When a hard workout fills my muscles with lactic acid or my legs are just really tired from lots of miles I find that an ice bath helps me recover very quickly. Although these do take some time to get to used to they are a very helpful tool.
According to Nikki Kimball, a physical therapist and ultra runner in Bozeman, Montana; the Cryotherapy ("cold therapy") constricts blood vessels and decreases metabolic activity, which reduces swelling and tissue breakdown. Once the skin is no longer in contact with the cold source, the underlying tissues warm up, causing a return of faster blood flow, which helps return the byproducts of cellular breakdown to the lymph system for efficient recycling by the body.
"Ice baths don't only suppress inflammation, but help to flush harmful metabolic debris out of your muscles," says David Terry, M.D., an ultrarunner who has finished both the Western States 100-Mile Endurance Run and the Wasatch Front 100-Mile Endurance Run 10 consecutive times.
During the summer months you might need 2 bags of ice since tap water can be lukewarm. Gather something to occupy your mind while you are doing the bath. Put on your running shorts and an old sweat shirt or long sleeve T-shirt to help keep your upper body warm. I even put on Smart wool socks to keep my feet a little insulated.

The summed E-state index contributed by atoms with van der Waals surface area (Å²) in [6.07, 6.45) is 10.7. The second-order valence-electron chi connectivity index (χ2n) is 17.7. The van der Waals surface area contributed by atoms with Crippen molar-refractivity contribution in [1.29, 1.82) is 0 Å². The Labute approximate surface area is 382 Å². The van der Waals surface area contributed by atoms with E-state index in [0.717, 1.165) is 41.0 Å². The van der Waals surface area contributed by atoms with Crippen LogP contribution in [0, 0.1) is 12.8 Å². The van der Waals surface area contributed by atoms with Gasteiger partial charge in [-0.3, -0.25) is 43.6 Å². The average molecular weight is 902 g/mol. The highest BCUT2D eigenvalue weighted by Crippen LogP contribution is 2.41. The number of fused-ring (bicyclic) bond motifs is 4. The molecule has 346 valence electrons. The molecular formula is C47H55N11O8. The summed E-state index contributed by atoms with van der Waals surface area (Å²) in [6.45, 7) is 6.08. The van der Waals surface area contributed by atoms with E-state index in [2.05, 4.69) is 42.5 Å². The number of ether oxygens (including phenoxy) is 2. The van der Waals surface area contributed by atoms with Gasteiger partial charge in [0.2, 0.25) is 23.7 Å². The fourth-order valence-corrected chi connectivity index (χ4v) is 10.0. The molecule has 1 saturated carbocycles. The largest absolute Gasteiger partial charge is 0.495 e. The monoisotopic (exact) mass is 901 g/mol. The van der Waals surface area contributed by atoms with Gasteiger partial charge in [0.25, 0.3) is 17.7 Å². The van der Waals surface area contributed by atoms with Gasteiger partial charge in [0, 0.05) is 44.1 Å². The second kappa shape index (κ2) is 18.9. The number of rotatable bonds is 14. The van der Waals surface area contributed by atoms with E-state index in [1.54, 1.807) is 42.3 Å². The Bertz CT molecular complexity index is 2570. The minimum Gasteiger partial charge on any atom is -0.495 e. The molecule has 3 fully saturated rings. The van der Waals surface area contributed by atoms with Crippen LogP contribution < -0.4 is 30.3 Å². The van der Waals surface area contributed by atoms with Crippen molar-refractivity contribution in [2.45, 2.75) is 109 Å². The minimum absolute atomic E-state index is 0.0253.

Now for the fun. Get in the empty tub and let the cold water come up to your waist, then add the ice. Soak in the water for just 15 to 20 minutes only, more is not better! This is the same amount of time that you want to ice an injured body part. Try not to jump in a hot shower after your cold bath.
Dry off and let your legs warm-up over a period of about 30 minutes to an hour if possible, allowing your body to flush out the waste products as your body warms itself. The sooner you can do this after a hard or long run the better, but the evening or next day is not too late.
Ice baths are not always fun, but they are commonplace among the elite runners, and can be extremely beneficial to your running recovery. Stay cool!